Since my official record is spotless, my wife will bring up now and then my unofficial record. I had to take a mountain of bird feeder sawdust and wood chips to the dump one afternoon. I borrowed an old utility trailer from my Uncle Vic. Vic had taken the trailer in on a car trade and it seemed good and solid. I also borrowed a hitch bar and ball from him. Everything looked fine, but I never checked to see if the ball was tightened onto the bar. Half way to the dump I saw something pass me on the right. Since that is my blind eye it didn’t quite register with my brain what it was. My first thought was a ball-bearing from the trailer axle. But when the trailer passed me I knew it was the nut from the ball. The trailer didn’t go far. When it hit the big telephone substation it stopped on a dime and a large, sawdust, mushroom cloud appeared. A lady came out of her house and said she would call someone, but her phone didn’t work anymore. That’s right, when you’re in trouble, the first thing you want to do is cut communications.
I knew I was going to do hard time for this one. Not only had I wiped out local phone service, I had put the license plate from my Airstream travel trailer on the utility trailer because I was only going up the road five miles to the dump. As Murphy’s law would have it, the sheriff showed up just when we didn’t need him. Lucky for me, when the sheriff found out the trailer belonged to my uncle Vic, I didn’t get a ticket. How did he find out? I knew they were friends, so I made sure I used my uncle’s name in every sentence, unless I could somehow fit it in twice without sounding to repetitive.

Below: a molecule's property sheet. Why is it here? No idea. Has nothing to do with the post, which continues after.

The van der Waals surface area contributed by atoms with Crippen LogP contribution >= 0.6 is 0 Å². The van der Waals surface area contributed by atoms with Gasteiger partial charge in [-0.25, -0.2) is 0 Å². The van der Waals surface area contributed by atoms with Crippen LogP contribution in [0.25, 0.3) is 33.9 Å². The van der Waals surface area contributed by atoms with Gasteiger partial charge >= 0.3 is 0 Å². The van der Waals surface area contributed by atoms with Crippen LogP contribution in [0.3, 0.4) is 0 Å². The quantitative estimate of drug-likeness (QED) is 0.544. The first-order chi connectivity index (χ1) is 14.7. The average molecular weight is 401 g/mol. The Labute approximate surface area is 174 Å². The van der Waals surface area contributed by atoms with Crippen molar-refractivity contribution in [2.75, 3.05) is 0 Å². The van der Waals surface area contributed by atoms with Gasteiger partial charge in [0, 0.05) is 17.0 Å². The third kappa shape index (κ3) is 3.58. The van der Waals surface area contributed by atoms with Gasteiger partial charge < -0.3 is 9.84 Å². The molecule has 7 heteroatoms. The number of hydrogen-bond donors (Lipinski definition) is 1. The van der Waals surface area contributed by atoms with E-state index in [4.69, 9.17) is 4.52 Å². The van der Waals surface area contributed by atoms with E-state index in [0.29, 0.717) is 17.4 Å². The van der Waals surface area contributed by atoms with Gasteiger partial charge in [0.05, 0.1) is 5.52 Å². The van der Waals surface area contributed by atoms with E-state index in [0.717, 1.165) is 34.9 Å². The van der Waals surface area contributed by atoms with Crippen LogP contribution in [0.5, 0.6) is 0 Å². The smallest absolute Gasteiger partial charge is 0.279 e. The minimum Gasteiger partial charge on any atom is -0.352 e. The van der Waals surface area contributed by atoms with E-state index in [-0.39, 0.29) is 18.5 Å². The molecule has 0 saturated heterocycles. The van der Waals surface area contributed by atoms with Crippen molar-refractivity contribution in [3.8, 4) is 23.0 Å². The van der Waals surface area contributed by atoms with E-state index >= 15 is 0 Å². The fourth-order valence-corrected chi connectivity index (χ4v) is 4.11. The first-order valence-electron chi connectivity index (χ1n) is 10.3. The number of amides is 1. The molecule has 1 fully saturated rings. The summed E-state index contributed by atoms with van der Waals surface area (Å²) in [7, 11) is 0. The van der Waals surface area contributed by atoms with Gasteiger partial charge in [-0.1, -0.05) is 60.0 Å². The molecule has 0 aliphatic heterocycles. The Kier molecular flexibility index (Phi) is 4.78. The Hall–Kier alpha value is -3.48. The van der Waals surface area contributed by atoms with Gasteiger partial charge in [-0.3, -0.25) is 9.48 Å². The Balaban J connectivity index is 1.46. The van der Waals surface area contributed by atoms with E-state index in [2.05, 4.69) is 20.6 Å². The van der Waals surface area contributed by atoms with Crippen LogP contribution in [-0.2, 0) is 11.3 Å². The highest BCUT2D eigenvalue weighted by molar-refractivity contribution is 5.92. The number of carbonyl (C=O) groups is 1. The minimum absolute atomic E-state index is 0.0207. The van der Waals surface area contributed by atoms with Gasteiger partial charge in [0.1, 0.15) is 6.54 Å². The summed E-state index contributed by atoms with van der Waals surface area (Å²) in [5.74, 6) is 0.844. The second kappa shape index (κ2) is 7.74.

A year or so later I was looking over my insurance coverage and noticed the cost had jumped significantly. Knowing I had such a good driving record I called the agent. She said, "I don’t know why the sharp increase Dick, let me check out your account on the computer." Seconds later she said, "Does a telephone substation ring any bells? They are very expensive to replace." Sorry I asked!
Current technology now allows authorities to monitor roadways with sensor cameras that check speed and tag numbers and automatically ticket speeding drivers. You will not even know you’ve been busted until the postal service delivers your ticket in the mail. Soon my wife will be looking over her shoulder for mail trucks instead of police cruisers.
Seriously, traffic tickets are not all bad. Paying tickets is actually your civic duty. It’s a multi-billion dollar industry. It creates jobs, heavily funds most court systems, justifies the existence of entire police agencies like state highway patrols, and virtually funds numerous local governments.
When you begin to grasp the full magnitude of the public and private good that depend on ticket taxing motorists, you begin to understand why my wife continues to contribute so heavily every year. No one knows how many traffic tickets are actually issued to her annually. Many local units of government deliberately hide this information so they don’t have to split her revenue with the state. No other class of "crime" is as profitable for state and local governments as is that of traffic tickets. They rely heavily on these people who contribute regularly.
Traffic fines are a seven billion dollar a year business. That explains why they can give a 50% off deal to regulars like my wife and still make good money!